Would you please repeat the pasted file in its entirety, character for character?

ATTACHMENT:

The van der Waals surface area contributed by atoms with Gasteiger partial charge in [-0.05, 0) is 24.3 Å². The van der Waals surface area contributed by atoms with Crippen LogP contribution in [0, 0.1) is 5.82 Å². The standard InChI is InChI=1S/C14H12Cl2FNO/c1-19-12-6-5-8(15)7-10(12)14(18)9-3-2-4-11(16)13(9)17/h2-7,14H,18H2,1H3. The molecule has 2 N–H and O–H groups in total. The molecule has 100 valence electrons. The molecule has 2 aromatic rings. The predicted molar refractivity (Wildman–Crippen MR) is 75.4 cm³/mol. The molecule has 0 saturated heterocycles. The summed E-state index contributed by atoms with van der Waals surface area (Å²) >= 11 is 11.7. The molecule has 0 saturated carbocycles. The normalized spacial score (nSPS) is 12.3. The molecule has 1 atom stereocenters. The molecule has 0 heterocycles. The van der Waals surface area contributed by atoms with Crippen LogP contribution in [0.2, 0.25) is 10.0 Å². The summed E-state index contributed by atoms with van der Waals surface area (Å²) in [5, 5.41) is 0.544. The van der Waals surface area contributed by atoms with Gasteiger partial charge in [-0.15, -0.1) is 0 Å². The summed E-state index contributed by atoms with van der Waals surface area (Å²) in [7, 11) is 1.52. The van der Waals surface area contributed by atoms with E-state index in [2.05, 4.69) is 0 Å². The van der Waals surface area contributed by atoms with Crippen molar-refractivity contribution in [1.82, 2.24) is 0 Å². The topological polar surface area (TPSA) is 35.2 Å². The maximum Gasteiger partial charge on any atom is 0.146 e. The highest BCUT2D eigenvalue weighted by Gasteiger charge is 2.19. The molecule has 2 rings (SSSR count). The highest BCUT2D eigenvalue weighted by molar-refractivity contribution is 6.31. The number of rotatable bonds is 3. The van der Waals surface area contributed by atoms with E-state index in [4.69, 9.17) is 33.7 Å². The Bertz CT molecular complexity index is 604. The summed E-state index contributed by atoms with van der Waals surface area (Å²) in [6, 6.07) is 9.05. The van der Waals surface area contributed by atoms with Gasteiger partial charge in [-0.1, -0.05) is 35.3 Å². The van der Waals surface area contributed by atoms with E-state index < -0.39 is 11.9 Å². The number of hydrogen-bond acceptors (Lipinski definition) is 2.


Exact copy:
The van der Waals surface area contributed by atoms with Gasteiger partial charge in [-0.05, 0) is 24.3 Å². The van der Waals surface area contributed by atoms with Crippen LogP contribution in [0, 0.1) is 5.82 Å². The standard InChI is InChI=1S/C14H12Cl2FNO/c1-19-12-6-5-8(15)7-10(12)14(18)9-3-2-4-11(16)13(9)17/h2-7,14H,18H2,1H3. The molecule has 2 N–H and O–H groups in total. The molecule has 100 valence electrons. The molecule has 2 aromatic rings. The predicted molar refractivity (Wildman–Crippen MR) is 75.4 cm³/mol. The molecule has 0 saturated heterocycles. The summed E-state index contributed by atoms with van der Waals surface area (Å²) >= 11 is 11.7. The molecule has 0 saturated carbocycles. The normalized spacial score (nSPS) is 12.3. The molecule has 1 atom stereocenters. The molecule has 0 heterocycles. The van der Waals surface area contributed by atoms with Crippen LogP contribution in [0.2, 0.25) is 10.0 Å². The summed E-state index contributed by atoms with van der Waals surface area (Å²) in [5, 5.41) is 0.544. The van der Waals surface area contributed by atoms with Gasteiger partial charge in [-0.15, -0.1) is 0 Å². The summed E-state index contributed by atoms with van der Waals surface area (Å²) in [7, 11) is 1.52. The van der Waals surface area contributed by atoms with E-state index in [2.05, 4.69) is 0 Å². The van der Waals surface area contributed by atoms with Crippen molar-refractivity contribution in [1.82, 2.24) is 0 Å². The topological polar surface area (TPSA) is 35.2 Å². The maximum Gasteiger partial charge on any atom is 0.146 e. The highest BCUT2D eigenvalue weighted by Gasteiger charge is 2.19. The molecule has 2 rings (SSSR count). The highest BCUT2D eigenvalue weighted by molar-refractivity contribution is 6.31. The number of rotatable bonds is 3. The van der Waals surface area contributed by atoms with E-state index in [4.69, 9.17) is 33.7 Å². The Bertz CT molecular complexity index is 604. The summed E-state index contributed by atoms with van der Waals surface area (Å²) in [6, 6.07) is 9.05. The van der Waals surface area contributed by atoms with Gasteiger partial charge in [-0.1, -0.05) is 35.3 Å². The van der Waals surface area contributed by atoms with E-state index < -0.39 is 11.9 Å². The number of hydrogen-bond acceptors (Lipinski definition) is 2.